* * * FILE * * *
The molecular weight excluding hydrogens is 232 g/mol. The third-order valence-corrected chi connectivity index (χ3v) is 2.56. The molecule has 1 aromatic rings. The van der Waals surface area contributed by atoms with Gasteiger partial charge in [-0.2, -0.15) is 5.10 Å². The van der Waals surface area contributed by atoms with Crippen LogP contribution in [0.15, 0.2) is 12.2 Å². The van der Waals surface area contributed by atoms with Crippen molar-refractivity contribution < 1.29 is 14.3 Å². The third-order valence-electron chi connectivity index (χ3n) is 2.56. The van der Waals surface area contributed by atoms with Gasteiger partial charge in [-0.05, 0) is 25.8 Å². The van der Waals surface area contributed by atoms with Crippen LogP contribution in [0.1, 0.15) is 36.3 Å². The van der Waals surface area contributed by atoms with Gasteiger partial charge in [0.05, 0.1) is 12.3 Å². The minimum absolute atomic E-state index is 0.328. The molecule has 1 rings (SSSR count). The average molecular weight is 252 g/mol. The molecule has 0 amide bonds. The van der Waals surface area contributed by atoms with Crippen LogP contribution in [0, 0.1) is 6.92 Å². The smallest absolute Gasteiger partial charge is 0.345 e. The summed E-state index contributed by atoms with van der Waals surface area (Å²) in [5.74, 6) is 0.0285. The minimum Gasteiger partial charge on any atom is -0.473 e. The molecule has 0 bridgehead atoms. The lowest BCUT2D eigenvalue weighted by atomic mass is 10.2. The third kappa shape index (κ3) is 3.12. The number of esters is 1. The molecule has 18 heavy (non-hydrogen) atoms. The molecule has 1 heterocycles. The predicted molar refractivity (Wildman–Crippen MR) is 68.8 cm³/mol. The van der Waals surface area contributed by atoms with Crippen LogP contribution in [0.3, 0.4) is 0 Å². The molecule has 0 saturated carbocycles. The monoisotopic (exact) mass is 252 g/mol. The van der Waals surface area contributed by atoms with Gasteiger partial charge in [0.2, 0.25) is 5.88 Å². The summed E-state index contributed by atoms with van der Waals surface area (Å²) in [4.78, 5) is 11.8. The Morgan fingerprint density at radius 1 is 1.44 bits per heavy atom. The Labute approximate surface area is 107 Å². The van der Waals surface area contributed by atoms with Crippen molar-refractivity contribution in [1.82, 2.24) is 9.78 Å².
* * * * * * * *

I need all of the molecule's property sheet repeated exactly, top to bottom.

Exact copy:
The molecular weight excluding hydrogens is 232 g/mol. The third-order valence-corrected chi connectivity index (χ3v) is 2.56. The molecule has 1 aromatic rings. The van der Waals surface area contributed by atoms with Gasteiger partial charge in [-0.2, -0.15) is 5.10 Å². The van der Waals surface area contributed by atoms with Crippen LogP contribution in [0.15, 0.2) is 12.2 Å². The van der Waals surface area contributed by atoms with Crippen molar-refractivity contribution < 1.29 is 14.3 Å². The third-order valence-electron chi connectivity index (χ3n) is 2.56. The van der Waals surface area contributed by atoms with Gasteiger partial charge in [-0.05, 0) is 25.8 Å². The van der Waals surface area contributed by atoms with Crippen LogP contribution in [0.1, 0.15) is 36.3 Å². The van der Waals surface area contributed by atoms with Gasteiger partial charge in [0.05, 0.1) is 12.3 Å². The minimum absolute atomic E-state index is 0.328. The molecule has 1 rings (SSSR count). The average molecular weight is 252 g/mol. The molecule has 0 amide bonds. The van der Waals surface area contributed by atoms with Crippen LogP contribution in [0, 0.1) is 6.92 Å². The smallest absolute Gasteiger partial charge is 0.345 e. The summed E-state index contributed by atoms with van der Waals surface area (Å²) in [5.74, 6) is 0.0285. The minimum Gasteiger partial charge on any atom is -0.473 e. The molecule has 0 bridgehead atoms. The lowest BCUT2D eigenvalue weighted by atomic mass is 10.2. The third kappa shape index (κ3) is 3.12. The number of esters is 1. The molecule has 18 heavy (non-hydrogen) atoms. The molecule has 1 heterocycles. The predicted molar refractivity (Wildman–Crippen MR) is 68.8 cm³/mol. The van der Waals surface area contributed by atoms with Crippen LogP contribution in [0.3, 0.4) is 0 Å². The molecule has 0 saturated carbocycles. The monoisotopic (exact) mass is 252 g/mol. The van der Waals surface area contributed by atoms with Gasteiger partial charge in [0.2, 0.25) is 5.88 Å². The summed E-state index contributed by atoms with van der Waals surface area (Å²) in [4.78, 5) is 11.8. The Morgan fingerprint density at radius 1 is 1.44 bits per heavy atom. The Labute approximate surface area is 107 Å². The van der Waals surface area contributed by atoms with Crippen molar-refractivity contribution in [1.82, 2.24) is 9.78 Å².